Sunday, December 11, 2011

Pearl Harbor, Kahana, Eclipse, etc.

There was a lot happening this week on Midway.  The island Thai population had a holiday on Monday for the Thai King's Birthday, Wednesday was Pearl Harbor Day and our supply ship, the Kahana, came in, we started our major albatross banding season, a lunar eclipse, a nice snorkel on a beautiful day on Saturday, and topped it off with a boat ride today with the dolphins around again.

Most people don't know that Dec. 7, 1941 was an eventful day for Midway as well as Pearl Harbor.  Midway was attacked by Japanese ships on that day.  It was nowhere near the scale of the Pearl Harbor attack or the Battle of Midway 6 months later, but 2 Japanese ships shelled Midway.  First Lieutenant George Cannon was also killed that day, and became the first U.S. Marine to be awarded the Medal of Honor in WWII.  The story is in one of the photos below.

I've got more photos than usual, so I'll write more in the captions below.

This is the George H. Cannon Memorial in front of the building where he was mortally wounded.  He was the first U.S. Marine to recieve the Medal of Honor in World War II.  His story is engraved in the granite block below the U.S. flag and the U.S. Marine Corps flag (basically the same short story as in the next photo).

I left this photo at a little higher quality so you can double click on it and read a short summary of the attack on Midway and the George Cannon story.

We had the U.S. flag and the U.S. Navy flag at the Navy Memorial at half staff for Pearl Harbor Day.

I got up early for the lunar eclipse. It was cloudy for a lot of it, but it cleared up about 3:30 a.m. and I got a couple of photos.  The moon is just starting to come out of the total eclipse in this photo.

 The Kahana is bringing us more supplies.  It is still outside of the atoll in this photo.

Ann and Karen band a Black-footed albatross.  Most of the time we can put a band on them while they sit on the nest without having to pick them up.  We use a bucket lid to keep them from seeing the banding and from biting anything.

We brought our lunches over to Eastern Island so we didn't have to drive the boat back and forth.  Here's Ann, Nik, Karen, and an albatross.

The spinner dolphins came by to escort the boat on our way over to Eastern Island.

We decided to have a family style dinner at Capt. Brooks tavern.  We just carried our food over from the Clipper House. I won't introduce everyone around the table, but people who've been around recentlt may recognize a few faces.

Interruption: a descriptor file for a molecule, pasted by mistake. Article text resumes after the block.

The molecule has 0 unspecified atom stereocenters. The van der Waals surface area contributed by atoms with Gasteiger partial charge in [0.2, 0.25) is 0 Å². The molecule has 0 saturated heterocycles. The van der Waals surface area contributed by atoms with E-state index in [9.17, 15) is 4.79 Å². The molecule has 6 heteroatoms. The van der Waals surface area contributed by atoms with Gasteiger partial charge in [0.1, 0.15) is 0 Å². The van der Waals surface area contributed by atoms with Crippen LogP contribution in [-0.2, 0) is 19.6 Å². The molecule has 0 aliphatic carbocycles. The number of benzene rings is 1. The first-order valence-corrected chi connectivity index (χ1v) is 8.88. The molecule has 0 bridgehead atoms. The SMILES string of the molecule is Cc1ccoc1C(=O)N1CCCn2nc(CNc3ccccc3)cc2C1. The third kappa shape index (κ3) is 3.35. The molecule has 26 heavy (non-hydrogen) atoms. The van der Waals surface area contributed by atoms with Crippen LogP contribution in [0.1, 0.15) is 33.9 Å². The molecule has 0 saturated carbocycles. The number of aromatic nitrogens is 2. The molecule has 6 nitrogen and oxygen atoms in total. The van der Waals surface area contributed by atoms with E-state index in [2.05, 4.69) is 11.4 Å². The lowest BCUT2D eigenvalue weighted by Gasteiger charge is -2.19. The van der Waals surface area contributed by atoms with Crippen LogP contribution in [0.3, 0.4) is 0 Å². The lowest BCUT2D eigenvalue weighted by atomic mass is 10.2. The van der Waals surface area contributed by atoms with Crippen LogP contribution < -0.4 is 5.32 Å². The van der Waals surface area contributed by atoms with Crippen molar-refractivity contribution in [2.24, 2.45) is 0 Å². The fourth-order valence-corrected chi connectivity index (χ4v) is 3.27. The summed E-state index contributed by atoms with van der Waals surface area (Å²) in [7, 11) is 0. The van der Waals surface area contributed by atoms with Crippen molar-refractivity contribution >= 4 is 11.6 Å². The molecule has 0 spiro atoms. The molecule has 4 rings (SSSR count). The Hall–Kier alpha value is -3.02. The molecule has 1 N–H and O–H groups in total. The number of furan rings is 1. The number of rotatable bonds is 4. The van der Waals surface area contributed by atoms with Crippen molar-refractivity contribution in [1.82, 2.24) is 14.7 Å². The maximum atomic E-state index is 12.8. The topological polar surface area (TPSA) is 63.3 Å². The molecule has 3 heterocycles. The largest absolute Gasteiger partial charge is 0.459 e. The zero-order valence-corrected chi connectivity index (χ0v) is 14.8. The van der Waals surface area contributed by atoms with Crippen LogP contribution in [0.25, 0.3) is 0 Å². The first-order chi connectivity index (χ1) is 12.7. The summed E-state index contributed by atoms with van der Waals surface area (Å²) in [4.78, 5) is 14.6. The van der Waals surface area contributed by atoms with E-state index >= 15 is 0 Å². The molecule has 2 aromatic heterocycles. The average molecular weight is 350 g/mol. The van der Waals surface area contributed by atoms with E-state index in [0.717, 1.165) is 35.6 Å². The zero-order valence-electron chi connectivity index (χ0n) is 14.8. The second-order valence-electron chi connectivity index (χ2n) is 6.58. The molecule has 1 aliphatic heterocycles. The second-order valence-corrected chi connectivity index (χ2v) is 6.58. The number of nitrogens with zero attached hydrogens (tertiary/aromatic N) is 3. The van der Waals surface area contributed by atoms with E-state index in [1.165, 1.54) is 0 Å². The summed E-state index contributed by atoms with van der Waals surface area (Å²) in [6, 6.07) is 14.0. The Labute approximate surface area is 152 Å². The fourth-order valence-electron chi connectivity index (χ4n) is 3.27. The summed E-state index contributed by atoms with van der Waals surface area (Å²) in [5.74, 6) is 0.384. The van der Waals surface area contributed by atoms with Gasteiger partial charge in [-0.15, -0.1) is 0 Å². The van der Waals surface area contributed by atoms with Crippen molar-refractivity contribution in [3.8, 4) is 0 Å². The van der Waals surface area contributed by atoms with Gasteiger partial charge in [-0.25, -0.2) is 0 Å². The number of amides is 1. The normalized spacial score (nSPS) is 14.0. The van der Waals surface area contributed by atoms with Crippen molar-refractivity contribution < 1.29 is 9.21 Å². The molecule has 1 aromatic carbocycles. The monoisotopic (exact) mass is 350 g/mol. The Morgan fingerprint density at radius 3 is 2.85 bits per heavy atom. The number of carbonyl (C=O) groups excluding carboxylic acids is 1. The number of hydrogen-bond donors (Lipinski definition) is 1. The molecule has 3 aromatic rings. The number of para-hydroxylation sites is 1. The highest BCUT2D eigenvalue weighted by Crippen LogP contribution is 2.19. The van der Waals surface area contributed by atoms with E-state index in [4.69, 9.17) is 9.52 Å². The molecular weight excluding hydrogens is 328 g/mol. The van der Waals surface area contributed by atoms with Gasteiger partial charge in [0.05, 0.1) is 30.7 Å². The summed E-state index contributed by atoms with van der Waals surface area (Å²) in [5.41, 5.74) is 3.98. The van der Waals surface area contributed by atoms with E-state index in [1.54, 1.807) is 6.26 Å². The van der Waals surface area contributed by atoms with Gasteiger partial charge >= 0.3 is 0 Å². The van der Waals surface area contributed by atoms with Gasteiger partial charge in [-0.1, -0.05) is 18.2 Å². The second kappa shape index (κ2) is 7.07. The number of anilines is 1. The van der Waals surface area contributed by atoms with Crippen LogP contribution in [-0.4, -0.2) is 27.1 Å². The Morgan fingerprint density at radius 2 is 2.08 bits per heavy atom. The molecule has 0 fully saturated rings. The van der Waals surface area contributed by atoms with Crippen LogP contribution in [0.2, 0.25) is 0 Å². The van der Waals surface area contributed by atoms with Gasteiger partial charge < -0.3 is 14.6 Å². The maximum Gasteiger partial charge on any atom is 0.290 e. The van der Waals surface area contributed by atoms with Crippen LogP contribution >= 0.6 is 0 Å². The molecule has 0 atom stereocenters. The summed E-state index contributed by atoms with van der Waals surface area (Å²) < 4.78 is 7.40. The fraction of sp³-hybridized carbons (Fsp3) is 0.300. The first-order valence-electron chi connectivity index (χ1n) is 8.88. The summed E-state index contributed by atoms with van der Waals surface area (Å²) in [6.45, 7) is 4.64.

Here are a few convict tangs looking for food.  The water was really clear yesterday.  I didn't see anything out of the ordinary, and by ordinary I mean the usual amazing fish and coral.

Here are some nice reef fish from yesterday.  This (clockwise from the bright yellow one) is an oval butterflyfish, female spectacled parrotfish, ring tail surgeonfish, ornate butterflyfish, and a Hawaiian hogfish.

Here are two photos I took a couple of hours ago by putting my camera underwater from the boat.  I just randomly snapped the photos underwater.  I got about 6 or 7 decent ones out of 174.


Anonymous said...

Wow Pete those underwater pictures turned out great! -Patty

Anonymous said...

The dolphin photos are amazing! We were thinking of you as we watched the lunar eclipse, figured it would be great from Midway. penny

Anonymous said...

Terrific photos, the underwater shots! Thanks so much for your informative and beautiful blogposts. Victoria J

Anonymous said...

Lt. Cannon acted just way Marine Officers should--take care of your Marines before you take care of yourself. He basically gave up his life to save other men.

Semper Fi

Pete Leary said...

Thanks for the comments and thanks for reading the blog.

Anonymous said...

The grade school for military dependents was named in honor of Mr. Cannon. I attended and can still picture the bright white school from my back patio.